Tibballs claimed that Australian doctors usually delayed only two minutes after a patient’s heart had stopped before beginning the removal of an organ.
Tibballs says two minutes is inadequate time to determine whether the loss of circulation is “irreversible.” The two minutes criterion was established purely for utilitarian reasons, he says – because waiting longer could threaten the viability of donated organs.
And, now, the definition of dead may be considerably expanded in the UK and elsewhere. Medical ethicist and professor at Boston University George Annas commented,
People have accepted and lived with the concept of irreversible cessation of brain function for 40 years. Once you decide you’re going to move the definition to another area, the question is, when do you draw the line?
Annas concluded, “The next step is not declaring death at all, but declaring as good as dead.”
The situation in America
Proposals similar to those of the NHS are being discussed in the United States, albeit in a less official manner. The American Journal of Bioethics (AJOB) is a respected, peer-reviewed academic journal that addresses the intersection of law and medicine. On May 31st, an article by Dr. Paul E. Morrissey argued for harvesting organs from patients who are not yet dead. A surgeon at Rhode Island Hospital, Morrissey is renowned for pioneering kidney transplants.
In the essay “The Case for Kidney Donation Before End-of-Life Care,” he proposed a “new protocol.” Morrissey wrote, “Under this protocol, the donor is alive at the time of kidney recovery, but a determination has been made and confirmed by medical experts that death is imminent.” He suggests that such “donors” who are not yet brain dead could be given anesthesia before surgery to remove organs — which, of course, presumes they can feel pain.
In Boston University Today, Annas offered a rebuttal to Morrissey in which he deplored the “good as dead” criterion. Annas claimed that the new protocol puts a doctor in a position “of using this live person just as a means to somebody else’s end.”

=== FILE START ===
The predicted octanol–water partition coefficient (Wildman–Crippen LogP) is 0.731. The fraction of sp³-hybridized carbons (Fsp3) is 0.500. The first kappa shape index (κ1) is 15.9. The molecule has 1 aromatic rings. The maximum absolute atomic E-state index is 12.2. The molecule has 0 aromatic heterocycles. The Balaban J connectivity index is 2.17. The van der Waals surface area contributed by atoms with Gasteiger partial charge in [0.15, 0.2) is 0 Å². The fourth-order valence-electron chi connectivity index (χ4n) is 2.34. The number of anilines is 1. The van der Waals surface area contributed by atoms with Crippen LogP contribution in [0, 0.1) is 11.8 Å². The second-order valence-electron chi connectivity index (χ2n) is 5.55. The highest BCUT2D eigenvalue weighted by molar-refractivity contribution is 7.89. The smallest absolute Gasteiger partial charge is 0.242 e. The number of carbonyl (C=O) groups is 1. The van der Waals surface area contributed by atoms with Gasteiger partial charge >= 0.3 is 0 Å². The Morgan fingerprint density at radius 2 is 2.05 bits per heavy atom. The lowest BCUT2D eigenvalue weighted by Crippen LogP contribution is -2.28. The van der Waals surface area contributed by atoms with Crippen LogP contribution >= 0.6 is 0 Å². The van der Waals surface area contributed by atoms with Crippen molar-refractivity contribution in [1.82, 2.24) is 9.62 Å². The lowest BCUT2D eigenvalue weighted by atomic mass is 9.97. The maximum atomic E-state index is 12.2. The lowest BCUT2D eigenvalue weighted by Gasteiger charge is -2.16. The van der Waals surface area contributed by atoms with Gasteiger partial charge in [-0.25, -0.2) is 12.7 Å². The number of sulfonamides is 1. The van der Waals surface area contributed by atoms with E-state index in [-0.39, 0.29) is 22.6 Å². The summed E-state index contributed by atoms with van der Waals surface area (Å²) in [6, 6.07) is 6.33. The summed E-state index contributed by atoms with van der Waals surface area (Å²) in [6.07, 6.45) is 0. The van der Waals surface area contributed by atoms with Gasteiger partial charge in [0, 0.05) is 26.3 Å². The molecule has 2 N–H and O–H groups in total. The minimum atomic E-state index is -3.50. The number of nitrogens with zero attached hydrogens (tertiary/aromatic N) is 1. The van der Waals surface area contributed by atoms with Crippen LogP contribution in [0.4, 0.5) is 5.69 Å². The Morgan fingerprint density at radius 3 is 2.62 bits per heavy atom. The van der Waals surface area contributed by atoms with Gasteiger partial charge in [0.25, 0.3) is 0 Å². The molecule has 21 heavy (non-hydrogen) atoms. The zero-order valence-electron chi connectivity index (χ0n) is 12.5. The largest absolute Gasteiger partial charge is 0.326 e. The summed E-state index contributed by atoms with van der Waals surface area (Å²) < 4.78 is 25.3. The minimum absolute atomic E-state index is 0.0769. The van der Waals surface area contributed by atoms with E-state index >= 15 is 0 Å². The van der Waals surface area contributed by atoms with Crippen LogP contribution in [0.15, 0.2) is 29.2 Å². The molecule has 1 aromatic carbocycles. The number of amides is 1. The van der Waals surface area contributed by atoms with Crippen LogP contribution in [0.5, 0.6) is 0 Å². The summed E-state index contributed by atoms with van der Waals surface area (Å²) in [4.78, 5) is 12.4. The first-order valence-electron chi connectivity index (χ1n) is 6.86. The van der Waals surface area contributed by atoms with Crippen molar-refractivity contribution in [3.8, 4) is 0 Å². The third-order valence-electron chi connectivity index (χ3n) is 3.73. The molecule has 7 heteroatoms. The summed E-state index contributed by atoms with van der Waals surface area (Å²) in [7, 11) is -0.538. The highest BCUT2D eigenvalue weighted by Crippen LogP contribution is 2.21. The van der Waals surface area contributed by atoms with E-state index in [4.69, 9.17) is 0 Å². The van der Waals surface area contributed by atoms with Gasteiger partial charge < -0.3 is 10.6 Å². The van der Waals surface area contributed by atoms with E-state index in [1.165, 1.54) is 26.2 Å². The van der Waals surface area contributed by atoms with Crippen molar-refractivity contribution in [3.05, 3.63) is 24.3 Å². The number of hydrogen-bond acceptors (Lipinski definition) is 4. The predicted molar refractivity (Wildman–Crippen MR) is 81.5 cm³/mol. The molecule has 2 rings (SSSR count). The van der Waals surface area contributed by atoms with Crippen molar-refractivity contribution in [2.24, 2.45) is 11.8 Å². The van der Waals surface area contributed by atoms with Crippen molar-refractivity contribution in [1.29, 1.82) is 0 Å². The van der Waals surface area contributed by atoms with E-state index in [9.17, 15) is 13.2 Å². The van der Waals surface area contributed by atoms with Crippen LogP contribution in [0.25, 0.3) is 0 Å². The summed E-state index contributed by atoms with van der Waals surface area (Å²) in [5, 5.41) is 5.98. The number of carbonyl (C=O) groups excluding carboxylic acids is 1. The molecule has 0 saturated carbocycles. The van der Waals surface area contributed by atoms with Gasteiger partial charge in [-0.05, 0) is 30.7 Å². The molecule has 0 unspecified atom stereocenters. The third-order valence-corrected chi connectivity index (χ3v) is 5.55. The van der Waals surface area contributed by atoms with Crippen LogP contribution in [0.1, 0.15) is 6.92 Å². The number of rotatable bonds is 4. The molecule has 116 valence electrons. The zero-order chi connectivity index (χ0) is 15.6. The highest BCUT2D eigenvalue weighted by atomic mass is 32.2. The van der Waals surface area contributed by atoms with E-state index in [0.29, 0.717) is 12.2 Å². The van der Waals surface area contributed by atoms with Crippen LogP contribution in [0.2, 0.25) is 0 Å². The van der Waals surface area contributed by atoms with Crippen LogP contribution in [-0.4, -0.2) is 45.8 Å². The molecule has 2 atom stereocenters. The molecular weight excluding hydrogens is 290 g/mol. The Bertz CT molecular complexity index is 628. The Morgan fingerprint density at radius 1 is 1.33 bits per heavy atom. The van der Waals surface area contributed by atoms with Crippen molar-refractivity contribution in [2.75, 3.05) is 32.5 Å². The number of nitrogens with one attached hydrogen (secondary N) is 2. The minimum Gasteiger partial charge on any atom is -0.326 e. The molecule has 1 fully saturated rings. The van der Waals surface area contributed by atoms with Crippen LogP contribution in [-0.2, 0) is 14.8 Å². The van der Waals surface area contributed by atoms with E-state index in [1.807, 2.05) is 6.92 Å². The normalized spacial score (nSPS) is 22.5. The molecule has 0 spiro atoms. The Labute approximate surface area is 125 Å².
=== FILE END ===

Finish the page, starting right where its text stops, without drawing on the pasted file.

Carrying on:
But other respected voices within the medical profession are calmly and seriously debating the harvesting of organs from living people. In 2010, The Journal of Medicine and Philosophy ran an essay entitled “Reevaluating the Dead Donor Rule,” by Professor Mike Collins. In 2011, Oxford issued a book entitled Death, Dying, and Organ Donation: Reconstructing Medical Ethics at the End of Life. The authors argued that a “novel ethical justification is required for procuring vital organs from still-living donors.”
LifeSiteNews (Nov. 3, 2011) reported on comments delivered by three “leading medical experts” who concurred at a conference on removing organs from the living.
The chilling comments were offered by Dr. Neil Lazar, director of the medical-surgical intensive care unit at Toronto General Hospital, Dr. Maxwell J. Smith of the University of Toronto, and David Rodriguez-Arias of Universidad del Pais Vasco in Spain, at a U.S. bioethics conference in October and published in a recent paper in the American Journal of Bioethics.
The justification always comes back to the long waiting lists and the lack of organs. But draconian policies are likely to make people even more fearful of agreeing to organ donations. As Annas commented,
In surveys about why people wouldn’t designate themselves as organ donors, the number-one reason is fear doctors would give up on them too easily. But historically the main requirement [of organ donation procedure] has been to keep the transplant team absolutely separate from the treatment team.
From the UK to North America to Australia, aging populations and a decline in organ donations have led governments and medical experts to propose what would have been unthinkable decades ago — namely, hastening or causing the death of one person in order to reap organs for another. The call for a new protocol is presented with charts and studies; it is offered in dense medical or academic jargon; and it sometimes includes humanitarian phrases. But a scratch or two beneath the surface reveals a totalitarian push of astonishing arrogance.
There is a solution to the organ shortage, but it is the one solution that is dismissed out of hand: Let the free market cure scarcity. Let people decide for themselves.
Unfortunately, governments are moving in the opposite direction. It remains to be seen how far they will go.